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Categories of exhibits

Thermospray probe

Exhibit no. 567

In many applications, the sample to be analyzed exists as a solution, for instance as effluent from a liquid chromatography (LC). In such cases, most of the solvent must be removed in the initial steps of mass-spectrometric analysis. If the solvent were not removed, a large volume of solvent vapor would prevent the spectrometer from working. Thermospray (TSP) was an efficient method for solvent removal and meant a breakthrough for interfacing of LC with mass spectrometry. In pure TSP, a solution containing volatile buffer like ammonium acetate was evaporated from a heated capillary into a heated chamber. The sample solution was quickly vaporized resulting in a spray of small droplets. As the solvent evaporated, the analytes formed adducts with ions from the buffer salt. TSP was performed on mass spectrometers with EI/CI sources. To expand the use of TSP to lower-polarity systems, modified modes of operation were developed including filament ionization or discharge ionization.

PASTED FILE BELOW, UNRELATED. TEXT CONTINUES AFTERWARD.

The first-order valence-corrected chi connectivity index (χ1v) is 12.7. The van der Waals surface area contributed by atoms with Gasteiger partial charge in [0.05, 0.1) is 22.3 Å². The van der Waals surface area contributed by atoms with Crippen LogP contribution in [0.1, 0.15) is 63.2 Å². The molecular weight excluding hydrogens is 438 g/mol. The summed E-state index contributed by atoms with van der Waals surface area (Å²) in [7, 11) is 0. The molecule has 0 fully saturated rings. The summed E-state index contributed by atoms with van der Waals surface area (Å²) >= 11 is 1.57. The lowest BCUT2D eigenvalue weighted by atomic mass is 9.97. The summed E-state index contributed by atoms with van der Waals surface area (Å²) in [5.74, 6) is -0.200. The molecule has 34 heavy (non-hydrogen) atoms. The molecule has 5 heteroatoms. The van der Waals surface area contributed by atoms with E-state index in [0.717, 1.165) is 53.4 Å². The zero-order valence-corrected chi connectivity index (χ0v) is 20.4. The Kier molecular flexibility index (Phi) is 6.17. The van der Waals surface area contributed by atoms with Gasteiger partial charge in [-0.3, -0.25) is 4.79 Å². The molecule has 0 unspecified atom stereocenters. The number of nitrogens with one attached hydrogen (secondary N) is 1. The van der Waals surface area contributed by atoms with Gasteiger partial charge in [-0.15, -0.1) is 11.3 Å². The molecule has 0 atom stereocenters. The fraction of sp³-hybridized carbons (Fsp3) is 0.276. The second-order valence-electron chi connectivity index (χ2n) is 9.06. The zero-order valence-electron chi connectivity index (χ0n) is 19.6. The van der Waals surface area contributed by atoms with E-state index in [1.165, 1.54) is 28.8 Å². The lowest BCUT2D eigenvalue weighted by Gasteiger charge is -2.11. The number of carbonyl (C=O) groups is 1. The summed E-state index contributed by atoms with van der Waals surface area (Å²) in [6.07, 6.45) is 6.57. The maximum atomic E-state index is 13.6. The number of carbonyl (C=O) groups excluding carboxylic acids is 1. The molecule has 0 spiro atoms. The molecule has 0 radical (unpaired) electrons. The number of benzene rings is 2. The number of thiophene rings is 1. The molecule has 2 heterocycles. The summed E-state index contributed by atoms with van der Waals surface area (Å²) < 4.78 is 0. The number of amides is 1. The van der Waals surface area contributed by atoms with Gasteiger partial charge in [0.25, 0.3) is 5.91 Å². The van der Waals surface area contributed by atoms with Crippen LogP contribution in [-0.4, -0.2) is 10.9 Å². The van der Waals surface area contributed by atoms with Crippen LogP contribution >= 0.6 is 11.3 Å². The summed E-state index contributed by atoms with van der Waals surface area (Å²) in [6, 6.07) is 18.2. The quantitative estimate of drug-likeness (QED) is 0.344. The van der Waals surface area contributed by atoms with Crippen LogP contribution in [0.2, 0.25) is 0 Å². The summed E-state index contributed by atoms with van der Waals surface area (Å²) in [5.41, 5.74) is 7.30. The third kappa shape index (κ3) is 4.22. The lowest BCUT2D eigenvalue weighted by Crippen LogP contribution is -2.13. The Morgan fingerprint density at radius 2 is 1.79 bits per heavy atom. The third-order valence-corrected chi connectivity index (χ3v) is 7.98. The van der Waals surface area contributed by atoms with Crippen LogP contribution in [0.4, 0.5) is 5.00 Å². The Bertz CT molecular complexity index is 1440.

The exhibit is a thermospray probe used with the triple quadrupole mass spectrometer TSQ 70 manufactured by Finnigan MAT around 1986. The probe contains a length of narrow diameter (0.015 mm i.d. by 1.5 mm o.d.) hypodermic stainless steel tubing known as a vaporizer. The vaporizer was heated under external control with feedback provided by a thermocouple. A combination of the flow rate and heating of the vaporizer induced the formation of a supersonic jet of fine mist droplets at or near the exit end of the tubing.

Wikipedia: Thermospray 

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